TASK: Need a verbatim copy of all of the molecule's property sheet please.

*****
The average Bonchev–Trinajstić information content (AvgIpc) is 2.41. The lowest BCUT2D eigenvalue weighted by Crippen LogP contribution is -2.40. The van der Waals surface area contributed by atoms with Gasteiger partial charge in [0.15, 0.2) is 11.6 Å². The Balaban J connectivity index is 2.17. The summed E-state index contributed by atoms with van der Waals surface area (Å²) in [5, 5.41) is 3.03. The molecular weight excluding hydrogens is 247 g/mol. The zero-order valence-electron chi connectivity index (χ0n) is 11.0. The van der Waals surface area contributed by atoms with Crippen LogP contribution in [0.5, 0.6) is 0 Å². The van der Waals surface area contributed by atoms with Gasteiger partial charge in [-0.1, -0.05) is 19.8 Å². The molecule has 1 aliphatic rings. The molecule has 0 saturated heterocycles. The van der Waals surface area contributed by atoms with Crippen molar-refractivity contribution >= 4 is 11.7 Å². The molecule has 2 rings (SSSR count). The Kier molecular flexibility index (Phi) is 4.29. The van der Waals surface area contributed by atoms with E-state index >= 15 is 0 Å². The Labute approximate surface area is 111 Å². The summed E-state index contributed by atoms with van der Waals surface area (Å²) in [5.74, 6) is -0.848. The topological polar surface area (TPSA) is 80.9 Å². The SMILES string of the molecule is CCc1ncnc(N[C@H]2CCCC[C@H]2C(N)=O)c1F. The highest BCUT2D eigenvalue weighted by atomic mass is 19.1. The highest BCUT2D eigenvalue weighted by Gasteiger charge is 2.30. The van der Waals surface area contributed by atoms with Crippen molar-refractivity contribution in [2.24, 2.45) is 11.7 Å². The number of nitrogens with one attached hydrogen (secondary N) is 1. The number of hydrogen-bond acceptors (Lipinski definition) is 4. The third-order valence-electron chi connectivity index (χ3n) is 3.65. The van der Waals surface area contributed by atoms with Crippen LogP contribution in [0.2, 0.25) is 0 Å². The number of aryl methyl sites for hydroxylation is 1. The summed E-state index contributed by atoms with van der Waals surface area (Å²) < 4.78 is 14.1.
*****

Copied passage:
The average Bonchev–Trinajstić information content (AvgIpc) is 2.41. The lowest BCUT2D eigenvalue weighted by Crippen LogP contribution is -2.40. The van der Waals surface area contributed by atoms with Gasteiger partial charge in [0.15, 0.2) is 11.6 Å². The Balaban J connectivity index is 2.17. The summed E-state index contributed by atoms with van der Waals surface area (Å²) in [5, 5.41) is 3.03. The molecular weight excluding hydrogens is 247 g/mol. The zero-order valence-electron chi connectivity index (χ0n) is 11.0. The van der Waals surface area contributed by atoms with Crippen LogP contribution in [0.5, 0.6) is 0 Å². The van der Waals surface area contributed by atoms with Gasteiger partial charge in [-0.1, -0.05) is 19.8 Å². The molecule has 1 aliphatic rings. The molecule has 0 saturated heterocycles. The van der Waals surface area contributed by atoms with Crippen molar-refractivity contribution >= 4 is 11.7 Å². The molecule has 2 rings (SSSR count). The Kier molecular flexibility index (Phi) is 4.29. The van der Waals surface area contributed by atoms with E-state index >= 15 is 0 Å². The Labute approximate surface area is 111 Å². The summed E-state index contributed by atoms with van der Waals surface area (Å²) in [5.74, 6) is -0.848. The topological polar surface area (TPSA) is 80.9 Å². The SMILES string of the molecule is CCc1ncnc(N[C@H]2CCCC[C@H]2C(N)=O)c1F. The highest BCUT2D eigenvalue weighted by atomic mass is 19.1. The highest BCUT2D eigenvalue weighted by Gasteiger charge is 2.30. The van der Waals surface area contributed by atoms with Crippen molar-refractivity contribution in [2.24, 2.45) is 11.7 Å². The number of nitrogens with one attached hydrogen (secondary N) is 1. The number of hydrogen-bond acceptors (Lipinski definition) is 4. The third-order valence-electron chi connectivity index (χ3n) is 3.65. The van der Waals surface area contributed by atoms with Crippen LogP contribution in [0.2, 0.25) is 0 Å². The number of aryl methyl sites for hydroxylation is 1. The summed E-state index contributed by atoms with van der Waals surface area (Å²) < 4.78 is 14.1.